Op-ed: Drive to Improve State's Poor Record on Road
Thursday 19 August 2021, The Examiner
For much of the past couple of months, road safety has been on the minds of many. As of the end of July, our road toll stood at 20 lives – a rate of one death every ten days. By anyone’s measure, that is far too many. No one should die in the process of getting from one point to another.
But statisticians will tell you that driving is an inherently risky activity. According to the RACT, on average, 300 people are killed or seriously injured on Tasmanian roads each year. The World Health Organisation describes road safety and traffic injuries as a public health issue: ‘they involve massive costs to often overburdened health care systems, occupy scarce hospital beds, consume resources and result in significant losses of productivity and prosperity with deep social and economic repercussions’.
The WHO states that traffic deaths are the number one cause of death of those aged between 15-29, with 1.25 million deaths, globally, every year. Three out of four deaths are men. Nearly half are vulnerable road users: pedestrians, cyclists and motorcyclists. It is a terrible way to lose one’s life and even more so, because it is so meaningless and tragic.
Here in Tasmania, we perform particularly poorly. The RACT states that we have the worst road safety record of any state. We have 6.6 deaths for every 100,000 people. Compare this with Victoria (the best performing state) with 3.17 deaths per 100,000 people.
The multiplier effect of fatalities and casualties on our roads is significant. The loss of one life is too many and the hole it leaves in the families and communities that are left behind can’t ever be fully patched up. Those who are lucky to survive car-related injuries are often in for large amounts of time off work, away from family, painful, expensive and ongoing therapies and the mental turmoil and anguish that comes along with experiencing such a traumatic event.
Our first responders are subject to horrific sights, with it factoring into the stress and strain on police, fire and paramedic staff. Post-traumatic stress disorder (PTSD), depression, anxiety and general psychological distress are major factors in first responders needing to take time away from work, or leaving altogether.
I cannot be the only one wondering: what on earth is going on? What can we do to fix this?
Cars are safer now than they have ever been. Advances in safety features, improved seatbelts, airbags, sensors and the introduction of the Australasian New Car Assessment Program (ANCAP) safety rating system empowers drivers more than ever to make sensible choices for their car purchases. We pay more than ever in insurance, Motor Accident Insurance Board levies and registration.
Tasmania Police are frequently nabbing poor, unsafe and unlawful drivers. The Department of Police, Fire and Emergency Management Annual Report for the 2019-20 year yields the following statistics: 1,638 drivers not wearing their seatbelts, 2,070 using their phone while driving, 2,657 on drugs, 1,542 drink drivers and, astonishingly, 36,719 speeders.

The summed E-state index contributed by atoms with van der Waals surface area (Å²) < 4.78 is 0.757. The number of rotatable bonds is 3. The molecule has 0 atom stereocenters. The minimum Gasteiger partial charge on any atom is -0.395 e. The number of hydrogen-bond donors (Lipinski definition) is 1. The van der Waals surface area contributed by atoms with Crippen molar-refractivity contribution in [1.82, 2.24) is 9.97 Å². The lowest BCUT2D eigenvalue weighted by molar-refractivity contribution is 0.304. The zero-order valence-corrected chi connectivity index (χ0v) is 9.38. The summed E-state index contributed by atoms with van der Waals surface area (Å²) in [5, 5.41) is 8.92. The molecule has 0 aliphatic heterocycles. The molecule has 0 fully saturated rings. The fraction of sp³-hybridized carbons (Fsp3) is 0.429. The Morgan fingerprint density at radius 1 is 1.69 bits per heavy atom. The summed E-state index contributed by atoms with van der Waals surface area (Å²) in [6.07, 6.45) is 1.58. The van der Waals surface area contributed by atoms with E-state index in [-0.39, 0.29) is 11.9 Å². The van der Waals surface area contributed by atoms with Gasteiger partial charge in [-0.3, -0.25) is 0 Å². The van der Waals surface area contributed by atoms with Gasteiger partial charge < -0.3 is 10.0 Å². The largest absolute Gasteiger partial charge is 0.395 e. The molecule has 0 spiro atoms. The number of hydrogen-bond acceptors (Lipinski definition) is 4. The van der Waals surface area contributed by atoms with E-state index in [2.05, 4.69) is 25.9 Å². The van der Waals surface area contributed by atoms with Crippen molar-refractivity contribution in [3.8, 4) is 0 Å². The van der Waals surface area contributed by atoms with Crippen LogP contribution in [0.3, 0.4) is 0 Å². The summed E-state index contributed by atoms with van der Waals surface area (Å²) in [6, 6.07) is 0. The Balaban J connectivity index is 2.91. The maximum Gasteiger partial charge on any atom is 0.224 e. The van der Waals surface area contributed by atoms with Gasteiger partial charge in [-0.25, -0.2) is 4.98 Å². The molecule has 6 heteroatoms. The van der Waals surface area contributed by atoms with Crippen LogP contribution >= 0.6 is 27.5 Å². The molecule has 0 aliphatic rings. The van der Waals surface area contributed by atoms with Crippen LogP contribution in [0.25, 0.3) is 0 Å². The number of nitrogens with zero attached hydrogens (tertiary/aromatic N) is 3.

Police of course focus on the fatal five: speeding, distraction, drink/drug driving, non-use of seatbelts and fatigue. These all significantly contribute to fatal and serious crashes in Tasmania, with speed being a factor in 29 per cent of such events, and distraction and drink/drug driving factoring in 24 per cent each.
In the 2020 RACT Member Survey, road maintenance and road infrastructure investment were the top two concerns. It is, however, undeniable that our roads are vastly improved from what they were even just ten years ago. Yet our serious crashes and fatalities don’t seem to be commensurately falling.
There are clearly plenty of factors that need to be considered when we look at our road safety records.
In June, I tabled a motion in the Legislative Council to begin a Select Inquiry into Road Safety in Tasmania. This passed unanimously and myself, as the Inquiry Chair, Tania Rattray MLC, Jo Palmer MLC and Bastian Seidel MLC, will be looking into this issue.
But we need your help. Public submissions for this inquiry are still open and you still have time to have your say. What do you think are the causes of our poor road safety record? What can we do to fix it? How can we manage this into the future?
Submissions will close on Friday 27th August with information available on the Parliament website, or call my office 63242000.
The more information and ideas we have, the better the outcomes will be for our inquiry and for our state’s road safety future. It is so important that the public engages with this inquiry.
After August we will move to the public hearing and finding stages. Whilst I cannot surmise what our findings and recommendations will be, what I do know is that we can no longer afford to do nothing. Lives depend on it.